Sunday, December 20, 2015

We Need Better Communication, Not Civil War, Obasanjo Tells Pro-Biafra Agitators

Former President Olusegun Obasanjo has stressed the need for Nigerians to embrace peace and dialogue instead of beating war drums, saying what the nation needs right now is better communication and not to go on another round of civil war.
Reacting to the spate of protests and demonstrations by pro-Biafra agitators in some parts of South-east and Lagos recently, the former president, who is also a civil war veteran, said: “Our differences could only be addressed when issues are discussed instead of going to war.”
He said, “We do not need another civil war. We had fought one before. I was part of it.”
Olusegun-Obasanjo-011615.jpg - Olusegun-Obasanjo-011615.jpg
Speaking at the unveiling of a banquet hall in his name built by Executive Vice President, Centre for Policy and Foreign Engagement, Dr. Agbai Eke Agbai, at the burial of his mother, Mama Enyidya Beatrice Agbai, in Abiriba, Abia State, Obasanjo said, “I saw with my eyes. I heard with my ears. I smelled with my nose. What we need is better communication. And I am here to communicate with you.”
He stated further, “What I enjoy most is the cultural diversity. Earlier in the week, I was in Benue State and I enjoyed the cultural dance. Since I arrived here yesterday I have enjoyed the cultural dances. What we need to address is how to reduce unemployment, how to reduce poverty, and how to hold our leaders accountable to their promises.”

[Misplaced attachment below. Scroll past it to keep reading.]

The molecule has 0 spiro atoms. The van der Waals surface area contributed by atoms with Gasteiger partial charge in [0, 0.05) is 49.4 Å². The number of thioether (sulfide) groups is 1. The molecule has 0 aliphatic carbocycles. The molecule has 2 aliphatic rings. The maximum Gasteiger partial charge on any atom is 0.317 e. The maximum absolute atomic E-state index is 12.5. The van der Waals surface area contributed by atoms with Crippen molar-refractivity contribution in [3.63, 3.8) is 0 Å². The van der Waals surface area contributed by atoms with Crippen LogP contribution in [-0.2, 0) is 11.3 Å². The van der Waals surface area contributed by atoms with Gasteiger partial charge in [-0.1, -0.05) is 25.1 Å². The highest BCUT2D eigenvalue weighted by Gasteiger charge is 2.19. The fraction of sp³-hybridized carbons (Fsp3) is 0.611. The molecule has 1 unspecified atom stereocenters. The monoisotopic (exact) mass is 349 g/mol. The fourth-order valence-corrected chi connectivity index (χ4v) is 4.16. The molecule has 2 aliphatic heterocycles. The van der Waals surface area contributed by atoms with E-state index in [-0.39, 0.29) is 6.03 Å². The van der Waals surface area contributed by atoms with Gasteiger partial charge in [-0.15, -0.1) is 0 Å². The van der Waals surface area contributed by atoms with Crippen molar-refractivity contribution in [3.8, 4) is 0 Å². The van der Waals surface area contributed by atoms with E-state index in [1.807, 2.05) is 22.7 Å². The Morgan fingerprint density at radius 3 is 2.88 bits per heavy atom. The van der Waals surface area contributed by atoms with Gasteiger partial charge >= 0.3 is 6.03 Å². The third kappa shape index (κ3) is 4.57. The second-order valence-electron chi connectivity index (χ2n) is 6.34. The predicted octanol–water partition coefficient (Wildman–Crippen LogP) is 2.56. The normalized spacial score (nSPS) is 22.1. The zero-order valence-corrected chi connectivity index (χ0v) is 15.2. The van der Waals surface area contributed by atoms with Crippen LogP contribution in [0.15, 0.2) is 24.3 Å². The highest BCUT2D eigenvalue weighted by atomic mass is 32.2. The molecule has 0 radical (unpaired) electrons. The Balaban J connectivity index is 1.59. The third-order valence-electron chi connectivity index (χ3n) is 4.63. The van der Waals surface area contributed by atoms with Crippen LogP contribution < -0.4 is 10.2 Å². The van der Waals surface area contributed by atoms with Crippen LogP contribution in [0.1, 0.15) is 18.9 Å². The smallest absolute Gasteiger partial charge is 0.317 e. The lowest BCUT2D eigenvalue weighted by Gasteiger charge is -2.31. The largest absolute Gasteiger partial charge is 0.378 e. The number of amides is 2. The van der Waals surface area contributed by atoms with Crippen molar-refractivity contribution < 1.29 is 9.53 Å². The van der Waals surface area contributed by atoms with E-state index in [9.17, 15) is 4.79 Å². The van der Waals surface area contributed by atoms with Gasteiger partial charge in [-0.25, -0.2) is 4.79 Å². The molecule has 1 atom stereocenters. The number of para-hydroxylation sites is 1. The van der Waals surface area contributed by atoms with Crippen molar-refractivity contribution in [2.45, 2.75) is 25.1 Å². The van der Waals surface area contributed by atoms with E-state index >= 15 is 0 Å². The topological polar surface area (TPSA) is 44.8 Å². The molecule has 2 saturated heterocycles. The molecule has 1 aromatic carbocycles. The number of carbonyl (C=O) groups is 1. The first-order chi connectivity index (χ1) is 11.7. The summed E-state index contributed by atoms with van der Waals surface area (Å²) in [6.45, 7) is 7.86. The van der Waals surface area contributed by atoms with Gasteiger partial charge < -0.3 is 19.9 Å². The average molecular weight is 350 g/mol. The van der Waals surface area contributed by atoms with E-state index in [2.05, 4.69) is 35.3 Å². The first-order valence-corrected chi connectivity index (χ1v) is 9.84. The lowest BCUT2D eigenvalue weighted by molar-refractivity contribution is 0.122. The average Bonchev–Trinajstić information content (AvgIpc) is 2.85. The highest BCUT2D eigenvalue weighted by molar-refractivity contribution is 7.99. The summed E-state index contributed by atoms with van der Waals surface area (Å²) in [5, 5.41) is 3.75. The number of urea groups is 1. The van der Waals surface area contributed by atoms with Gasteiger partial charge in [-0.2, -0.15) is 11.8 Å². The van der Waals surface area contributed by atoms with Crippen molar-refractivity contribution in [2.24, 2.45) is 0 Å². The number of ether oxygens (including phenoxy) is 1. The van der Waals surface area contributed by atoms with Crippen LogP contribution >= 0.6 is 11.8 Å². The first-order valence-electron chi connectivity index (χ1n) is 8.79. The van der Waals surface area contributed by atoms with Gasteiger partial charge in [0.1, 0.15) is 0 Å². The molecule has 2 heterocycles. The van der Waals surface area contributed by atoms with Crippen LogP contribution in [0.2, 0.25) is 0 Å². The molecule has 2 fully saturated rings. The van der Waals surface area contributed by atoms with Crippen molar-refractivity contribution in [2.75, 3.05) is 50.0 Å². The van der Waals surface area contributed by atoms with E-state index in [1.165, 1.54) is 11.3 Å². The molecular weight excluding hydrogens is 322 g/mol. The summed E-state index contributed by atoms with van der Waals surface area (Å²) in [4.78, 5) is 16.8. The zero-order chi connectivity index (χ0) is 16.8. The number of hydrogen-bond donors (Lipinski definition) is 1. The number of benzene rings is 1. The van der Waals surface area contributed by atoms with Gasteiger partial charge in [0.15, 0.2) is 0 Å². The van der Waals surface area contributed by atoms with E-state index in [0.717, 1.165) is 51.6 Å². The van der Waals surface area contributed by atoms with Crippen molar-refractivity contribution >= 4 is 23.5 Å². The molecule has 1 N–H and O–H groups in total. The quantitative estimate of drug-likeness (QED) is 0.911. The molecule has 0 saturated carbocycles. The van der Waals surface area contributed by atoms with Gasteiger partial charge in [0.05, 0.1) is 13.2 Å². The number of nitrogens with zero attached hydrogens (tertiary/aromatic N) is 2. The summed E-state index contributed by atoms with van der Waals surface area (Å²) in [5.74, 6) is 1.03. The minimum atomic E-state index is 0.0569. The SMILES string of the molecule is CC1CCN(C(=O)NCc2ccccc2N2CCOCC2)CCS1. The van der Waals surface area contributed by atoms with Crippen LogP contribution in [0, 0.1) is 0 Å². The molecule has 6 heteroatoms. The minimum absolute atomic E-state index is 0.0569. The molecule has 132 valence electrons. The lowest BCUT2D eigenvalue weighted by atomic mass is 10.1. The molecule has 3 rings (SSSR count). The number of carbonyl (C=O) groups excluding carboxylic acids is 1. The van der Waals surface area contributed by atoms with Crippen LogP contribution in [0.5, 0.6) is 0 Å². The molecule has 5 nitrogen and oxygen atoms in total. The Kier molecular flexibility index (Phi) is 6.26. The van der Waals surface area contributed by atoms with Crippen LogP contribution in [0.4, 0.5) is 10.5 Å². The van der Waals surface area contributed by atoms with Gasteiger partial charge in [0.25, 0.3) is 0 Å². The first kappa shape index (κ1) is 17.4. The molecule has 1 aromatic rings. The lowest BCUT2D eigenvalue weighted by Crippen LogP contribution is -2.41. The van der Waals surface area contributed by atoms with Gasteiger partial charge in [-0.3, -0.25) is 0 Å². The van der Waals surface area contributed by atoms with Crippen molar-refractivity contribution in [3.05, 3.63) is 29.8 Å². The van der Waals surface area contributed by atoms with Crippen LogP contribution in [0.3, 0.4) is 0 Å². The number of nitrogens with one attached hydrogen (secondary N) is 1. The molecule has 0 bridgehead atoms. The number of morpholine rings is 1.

Supporters of pro-Biafra groups had staged protests on major streets in Owerri, Onitsha, Port Harcourt and some other major cities in the South-east following the arrest of the leader of the Indigenous People of Biafra (IPOB), Nnamdi Kanu, who was ordered to be released last week.
Kanu, who operated an illegal radio station- Radio Biafra, had called for a separate state of Biafra.
The demonstrators, comprising members of Movement for the Sovereign State of Biafra (MASSOB) and the Indigenous People of Biafra (IPOB), chanted pro-Biafra songs and war songs.
The spate of demonstration by the separatist groups was centred on an issue that had again exposed deep and longstanding ethnic fault lines in the country.
A previous unilateral declaration of an independent Republic of Biafra in 1967 led to a brutal civil war that left more than one million dead in nearly three years of fighting.
By Festus Akanbi
 Courtesy of This Day Live

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